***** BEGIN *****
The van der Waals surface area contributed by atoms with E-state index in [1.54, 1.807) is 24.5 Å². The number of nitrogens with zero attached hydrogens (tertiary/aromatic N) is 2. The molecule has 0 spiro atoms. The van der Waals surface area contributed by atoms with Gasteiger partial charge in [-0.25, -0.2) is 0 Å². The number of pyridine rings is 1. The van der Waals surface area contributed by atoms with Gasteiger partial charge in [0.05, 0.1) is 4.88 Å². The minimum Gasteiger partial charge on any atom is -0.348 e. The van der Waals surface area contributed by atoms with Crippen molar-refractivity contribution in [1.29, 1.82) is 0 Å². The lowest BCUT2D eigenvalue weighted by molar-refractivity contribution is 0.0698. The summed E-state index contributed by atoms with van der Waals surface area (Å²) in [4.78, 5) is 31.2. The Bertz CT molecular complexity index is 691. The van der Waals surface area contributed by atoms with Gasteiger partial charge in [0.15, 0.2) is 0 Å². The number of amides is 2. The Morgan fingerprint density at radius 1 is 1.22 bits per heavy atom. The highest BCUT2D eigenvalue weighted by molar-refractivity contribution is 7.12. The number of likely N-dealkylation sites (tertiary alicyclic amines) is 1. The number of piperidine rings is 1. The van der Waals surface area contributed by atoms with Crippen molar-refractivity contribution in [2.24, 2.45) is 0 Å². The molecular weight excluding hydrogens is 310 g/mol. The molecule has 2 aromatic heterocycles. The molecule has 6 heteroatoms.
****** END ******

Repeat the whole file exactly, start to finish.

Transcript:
The van der Waals surface area contributed by atoms with E-state index in [1.54, 1.807) is 24.5 Å². The number of nitrogens with zero attached hydrogens (tertiary/aromatic N) is 2. The molecule has 0 spiro atoms. The van der Waals surface area contributed by atoms with Gasteiger partial charge in [-0.25, -0.2) is 0 Å². The number of pyridine rings is 1. The van der Waals surface area contributed by atoms with Gasteiger partial charge in [0.05, 0.1) is 4.88 Å². The minimum Gasteiger partial charge on any atom is -0.348 e. The van der Waals surface area contributed by atoms with Crippen molar-refractivity contribution in [1.29, 1.82) is 0 Å². The lowest BCUT2D eigenvalue weighted by molar-refractivity contribution is 0.0698. The summed E-state index contributed by atoms with van der Waals surface area (Å²) in [4.78, 5) is 31.2. The Bertz CT molecular complexity index is 691. The van der Waals surface area contributed by atoms with Gasteiger partial charge in [0.15, 0.2) is 0 Å². The number of amides is 2. The Morgan fingerprint density at radius 1 is 1.22 bits per heavy atom. The highest BCUT2D eigenvalue weighted by molar-refractivity contribution is 7.12. The number of likely N-dealkylation sites (tertiary alicyclic amines) is 1. The number of piperidine rings is 1. The van der Waals surface area contributed by atoms with Crippen molar-refractivity contribution in [2.24, 2.45) is 0 Å². The molecular weight excluding hydrogens is 310 g/mol. The molecule has 2 aromatic heterocycles. The molecule has 6 heteroatoms.